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Report: 1 in 5 Americans Have a Disability

April 30 2009 | by


More than 20 percent of the nation’s population — or 1 in 5 Americans — have a disability, and this number will increase as baby boomers age, according to a new report by the U.S. Center for Disease Control and Prevention.

The number of Americans with a disability rose 7.7 percent, or by 3.4 million people, to 47.5 million between 1999 and 2005, said the CDC in its weekly Morbidity and Mortality Weekly Report. The aging of the population, particularly the baby boomers who were born during 1946 to 1964, has significantly contributed to the increase in disability rates.

The three most common causes of disability continued to be arthritis or rheumatism, which affects 8.6 million people, followed by back or spine problems, reported by 7.6 million Americans. The third cause, heart trouble, was reported by 3 million Americans.

Women had a significantly higher prevalence of disability compared with men at all ages. The CDC also found that the number of people reporting a disability doubled for each successive age group, with about 11 percent of people ages 18 to 44 reporting a disability; 23.9 percent for ages 45 to 64; and 51.8 percent for ages 65 or older.

“The number of adults reporting a disability likely will increase, along with the need for appropriate medical and public health services, as more persons enter the highest risk age group,” Dr. Chad Helmick, of the U.S. Centers for Disease Control and Prevention, wrote in the report.

The CDC used recent U.S. Census Bureau data to compile its findings. However, these figures are likely conservative. For instance, the Center for Hearing and Communications (formerly The League for the Hard of Hearing) says 31 million Americans have a significant hearing loss vs. the 1.9 million reported in the CDC’s findings.

Likewise, the American Foundation for the Blind believes there are more than 20 million Americans experiencing significant vision loss, vs. 1.9 million reported by the CDC. In 2007, there were approximately 1.7 million persons living with limb loss in the U.S., according to the Amputee Coalition, compared to 209,000 in the CDC analysis.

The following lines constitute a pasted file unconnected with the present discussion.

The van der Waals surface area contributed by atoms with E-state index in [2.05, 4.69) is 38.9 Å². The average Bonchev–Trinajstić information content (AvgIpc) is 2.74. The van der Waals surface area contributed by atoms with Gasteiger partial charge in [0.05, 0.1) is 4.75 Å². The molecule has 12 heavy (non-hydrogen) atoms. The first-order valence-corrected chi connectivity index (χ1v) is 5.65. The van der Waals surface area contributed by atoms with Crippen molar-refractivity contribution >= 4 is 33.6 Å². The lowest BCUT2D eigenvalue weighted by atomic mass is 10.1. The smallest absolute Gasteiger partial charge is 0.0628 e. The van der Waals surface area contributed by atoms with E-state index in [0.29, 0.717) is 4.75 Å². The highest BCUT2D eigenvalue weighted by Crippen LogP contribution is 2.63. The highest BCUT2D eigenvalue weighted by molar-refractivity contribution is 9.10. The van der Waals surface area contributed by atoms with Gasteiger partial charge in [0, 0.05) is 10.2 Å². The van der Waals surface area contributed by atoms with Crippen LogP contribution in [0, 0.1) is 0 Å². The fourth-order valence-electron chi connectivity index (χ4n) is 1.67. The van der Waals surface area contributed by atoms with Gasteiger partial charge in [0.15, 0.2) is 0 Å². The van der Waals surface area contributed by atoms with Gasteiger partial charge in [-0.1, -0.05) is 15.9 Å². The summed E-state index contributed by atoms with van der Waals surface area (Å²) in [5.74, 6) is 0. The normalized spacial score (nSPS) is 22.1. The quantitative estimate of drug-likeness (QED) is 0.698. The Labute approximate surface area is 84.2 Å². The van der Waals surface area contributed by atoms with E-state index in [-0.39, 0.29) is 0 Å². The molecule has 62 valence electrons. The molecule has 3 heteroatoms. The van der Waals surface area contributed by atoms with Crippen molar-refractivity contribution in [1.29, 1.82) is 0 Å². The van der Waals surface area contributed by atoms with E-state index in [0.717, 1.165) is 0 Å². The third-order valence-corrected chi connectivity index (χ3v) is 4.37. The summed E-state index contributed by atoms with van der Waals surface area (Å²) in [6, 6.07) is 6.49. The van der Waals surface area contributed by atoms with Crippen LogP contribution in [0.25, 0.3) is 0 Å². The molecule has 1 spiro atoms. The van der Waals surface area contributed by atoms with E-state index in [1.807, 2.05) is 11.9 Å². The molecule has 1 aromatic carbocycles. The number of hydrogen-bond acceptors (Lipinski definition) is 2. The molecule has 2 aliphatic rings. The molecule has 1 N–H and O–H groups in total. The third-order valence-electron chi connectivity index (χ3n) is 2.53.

Another point to consider: The 1.3 million soldiers serving in the U.S. in Iraq and Afghanistan. Of the many weapons used against American soldiers, the most common are improvised explosive devices (IEDs), which can destroy limbs, hearing and sight. For example, nearly 70,000 of the troops who have served in the two war zones are collecting disability for tinnitus, a potentially debilitating ringing in the ears, and more than 58,000 are on disability for hearing loss, the Department of Veterans Affairs said. Separately, nearly 14,000 U.S. service members have reported post-traumatic stress disorder.

Here is the CDC’s complete list of disability conditions and their rate of prevalence:


Disability No. of Americans Percent
Arthritis/Rheumatism 8,552 million 19.0
Back/Spine problems 7,589 million 16.8
Heart trouble 2,998 million 6.6
Lung or respiratory problem 2,224 million 4.9
Mental or emotional problem 2.203 million 4.9
Diabetes 2.012 million 4.5
Deafness or hearing problem 1.908 million 4.2
Stiffness or deformity of limbs/
1.627 million 3.6
Blindness or vision problem 1.460 million 3.2
Stroke 1.076 million 2.4
Cancer 1.007 million 2.2
Broken bone/fracture 969,000 2.1
High blood pressure 857,000 1.9
Mental or emotional problem 2.203 million 4.9
Mental retardation 671,000 1.5
546,000 1.2
Head or spinal cord injury 516,000 1.1
Learning disability 492,000 1.1
Kidney problems 411,000 0.9
Stomach/digestive problems 358,000 0.8
Paralysis of any kind 257,000 0.6
Epilepsy 256,000 0.6
Hernia or rupture 229,000 0.5
Cerebral palsy 223,000 0.5
Missing limbs/extremities 209,000 0.5
Alcohol or drug problem 201,000 0.4
Tumor/Cyst/Growth 123,000 0
Thyroid problems 110,000 0.3
AIDS or AIDS-related condition 92,000 0.2
Speech disorder 72,000 0.2
Other 5,830 12.9
TOTAL 45.070 million 100

SOURCE: U.S. Census Bureau, Survey of Income and Program Participation, 2004 Panel, Wave 5, June–September 2005.



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